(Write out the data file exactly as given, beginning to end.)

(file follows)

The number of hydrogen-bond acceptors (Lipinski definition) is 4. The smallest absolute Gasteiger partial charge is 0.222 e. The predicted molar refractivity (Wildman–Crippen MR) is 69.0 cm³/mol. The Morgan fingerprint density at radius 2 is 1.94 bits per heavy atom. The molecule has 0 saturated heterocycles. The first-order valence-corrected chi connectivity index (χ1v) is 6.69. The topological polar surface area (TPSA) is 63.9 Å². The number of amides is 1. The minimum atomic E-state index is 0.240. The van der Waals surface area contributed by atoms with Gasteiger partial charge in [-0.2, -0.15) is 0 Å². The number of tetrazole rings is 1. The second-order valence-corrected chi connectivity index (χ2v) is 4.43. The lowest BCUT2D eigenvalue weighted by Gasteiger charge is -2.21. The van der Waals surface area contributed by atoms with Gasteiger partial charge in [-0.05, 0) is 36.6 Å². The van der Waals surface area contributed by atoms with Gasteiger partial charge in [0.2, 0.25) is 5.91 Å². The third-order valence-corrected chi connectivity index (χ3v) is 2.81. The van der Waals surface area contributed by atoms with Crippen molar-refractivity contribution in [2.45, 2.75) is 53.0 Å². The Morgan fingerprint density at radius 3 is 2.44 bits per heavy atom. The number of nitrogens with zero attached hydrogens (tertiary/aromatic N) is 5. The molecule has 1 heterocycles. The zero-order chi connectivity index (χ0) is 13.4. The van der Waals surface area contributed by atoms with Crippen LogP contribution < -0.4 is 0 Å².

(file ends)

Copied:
The number of hydrogen-bond acceptors (Lipinski definition) is 4. The smallest absolute Gasteiger partial charge is 0.222 e. The predicted molar refractivity (Wildman–Crippen MR) is 69.0 cm³/mol. The Morgan fingerprint density at radius 2 is 1.94 bits per heavy atom. The molecule has 0 saturated heterocycles. The first-order valence-corrected chi connectivity index (χ1v) is 6.69. The topological polar surface area (TPSA) is 63.9 Å². The number of amides is 1. The minimum atomic E-state index is 0.240. The van der Waals surface area contributed by atoms with Gasteiger partial charge in [-0.2, -0.15) is 0 Å². The number of tetrazole rings is 1. The second-order valence-corrected chi connectivity index (χ2v) is 4.43. The lowest BCUT2D eigenvalue weighted by Gasteiger charge is -2.21. The van der Waals surface area contributed by atoms with Gasteiger partial charge in [-0.05, 0) is 36.6 Å². The van der Waals surface area contributed by atoms with Gasteiger partial charge in [0.2, 0.25) is 5.91 Å². The third-order valence-corrected chi connectivity index (χ3v) is 2.81. The van der Waals surface area contributed by atoms with Crippen molar-refractivity contribution in [2.45, 2.75) is 53.0 Å². The Morgan fingerprint density at radius 3 is 2.44 bits per heavy atom. The number of nitrogens with zero attached hydrogens (tertiary/aromatic N) is 5. The molecule has 1 heterocycles. The zero-order chi connectivity index (χ0) is 13.4. The van der Waals surface area contributed by atoms with Crippen LogP contribution < -0.4 is 0 Å².